I was thinking about a previous article I wrote about the sparrow and wondered, Hmmm where the song came from, or where it originated.  This is something we don’t think of very often, but I am sure it comes up once in awhile in conversations, but really do you know the background of the song.

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So what thought or action provoked such a melodic piece that can bring even the mature Christian to tears when sung by the spirit?

Eye on the Sparrow was written in 1905 by  Civilla D. Martin, who wrote the lyrics,  and Charles H. Gabriel, who created the music, worked together to create the hymn that we now know as Eye on the Sparrow. The lyrics are beautiful and simple at the same time.   The song was birthed from a conversation that Civilla and her husband had with friends in New York.  Their friends both had physical issues that prohibited what most would considered a normal life. 

Civilla questioned how they were able to live such happy lives.  Lives in which they were more of an inspiration to others, than down and out about the world and their situation, all the while bringing joy to all those they meet.  The simple reply was, His eye is on the sparrow. This is what moved Civilla to write the poem Eye on the Sparrow.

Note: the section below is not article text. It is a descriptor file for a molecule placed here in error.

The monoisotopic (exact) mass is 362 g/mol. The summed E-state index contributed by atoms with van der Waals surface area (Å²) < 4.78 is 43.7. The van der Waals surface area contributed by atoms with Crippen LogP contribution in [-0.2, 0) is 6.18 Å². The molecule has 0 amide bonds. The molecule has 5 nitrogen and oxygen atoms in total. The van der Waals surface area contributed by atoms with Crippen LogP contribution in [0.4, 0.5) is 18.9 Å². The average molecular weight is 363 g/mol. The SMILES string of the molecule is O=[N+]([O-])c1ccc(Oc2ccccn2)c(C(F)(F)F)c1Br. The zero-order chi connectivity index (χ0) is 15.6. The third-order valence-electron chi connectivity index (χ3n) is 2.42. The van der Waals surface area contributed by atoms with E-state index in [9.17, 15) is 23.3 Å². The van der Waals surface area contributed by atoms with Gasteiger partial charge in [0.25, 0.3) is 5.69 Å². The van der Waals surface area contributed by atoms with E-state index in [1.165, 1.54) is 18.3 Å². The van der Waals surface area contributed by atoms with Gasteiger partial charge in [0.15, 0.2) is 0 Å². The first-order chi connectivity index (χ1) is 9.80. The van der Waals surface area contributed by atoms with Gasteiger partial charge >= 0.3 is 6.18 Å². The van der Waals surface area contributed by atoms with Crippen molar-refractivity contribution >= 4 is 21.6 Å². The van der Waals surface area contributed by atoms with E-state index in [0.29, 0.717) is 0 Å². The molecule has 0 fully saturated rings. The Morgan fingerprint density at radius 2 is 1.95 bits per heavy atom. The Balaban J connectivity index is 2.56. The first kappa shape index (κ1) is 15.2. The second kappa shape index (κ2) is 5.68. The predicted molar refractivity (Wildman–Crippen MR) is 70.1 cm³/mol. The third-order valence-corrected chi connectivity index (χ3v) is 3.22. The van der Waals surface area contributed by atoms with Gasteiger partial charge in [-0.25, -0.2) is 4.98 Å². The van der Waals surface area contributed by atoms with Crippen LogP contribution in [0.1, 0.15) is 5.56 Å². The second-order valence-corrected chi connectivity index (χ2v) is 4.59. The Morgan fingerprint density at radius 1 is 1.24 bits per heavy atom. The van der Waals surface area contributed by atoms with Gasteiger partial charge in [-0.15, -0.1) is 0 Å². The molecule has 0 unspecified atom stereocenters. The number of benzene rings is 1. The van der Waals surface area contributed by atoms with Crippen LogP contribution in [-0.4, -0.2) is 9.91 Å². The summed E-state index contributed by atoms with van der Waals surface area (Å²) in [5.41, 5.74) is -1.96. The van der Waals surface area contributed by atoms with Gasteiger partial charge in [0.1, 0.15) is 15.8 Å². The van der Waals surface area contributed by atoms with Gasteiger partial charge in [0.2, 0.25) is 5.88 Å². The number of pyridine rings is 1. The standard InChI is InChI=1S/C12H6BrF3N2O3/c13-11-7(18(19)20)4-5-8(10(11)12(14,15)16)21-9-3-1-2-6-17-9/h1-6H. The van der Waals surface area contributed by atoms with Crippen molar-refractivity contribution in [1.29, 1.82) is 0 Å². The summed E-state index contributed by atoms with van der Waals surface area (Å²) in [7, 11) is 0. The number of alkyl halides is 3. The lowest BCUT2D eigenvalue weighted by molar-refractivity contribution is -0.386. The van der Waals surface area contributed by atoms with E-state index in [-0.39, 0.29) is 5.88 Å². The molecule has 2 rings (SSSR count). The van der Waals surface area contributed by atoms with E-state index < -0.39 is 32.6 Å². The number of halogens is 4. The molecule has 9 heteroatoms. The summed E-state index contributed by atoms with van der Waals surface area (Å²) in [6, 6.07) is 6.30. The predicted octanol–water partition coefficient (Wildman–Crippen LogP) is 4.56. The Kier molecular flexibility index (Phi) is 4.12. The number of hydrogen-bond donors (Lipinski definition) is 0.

Once she finished her poem she shared it with Mr. Gabriel so that he could add music.  The original arrangement of Eye of the Sparrow does not sound much like it is sung today, however its messages still effects many of us that open our hearts to receive. 

Artist such as Rosetta Tharpe, Mahilia Jackson are just a few who were the first to perform the song, but it was not lost to artist like Mickey Newbury, Andy Griffith or even Marvin Gaye. As time passed it became more and more popular and never fell short of expectation, one minute especially when it was sung by artist such as Shirley Caesar Whitney Houston, or Lauryn Hill.  

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These of course are not the only to perform the song and I am very sure they will not be the last.

Through out the different arrangements, the meaning of the song has not changed.  I see the different arrangements as a form of expression for the different genres as well as the generations.  I hope you get a moment to listen to the original piece.  I was even amazed at the difference of what we here today, but not surprised at how I was still moved by the simplicity of it. 

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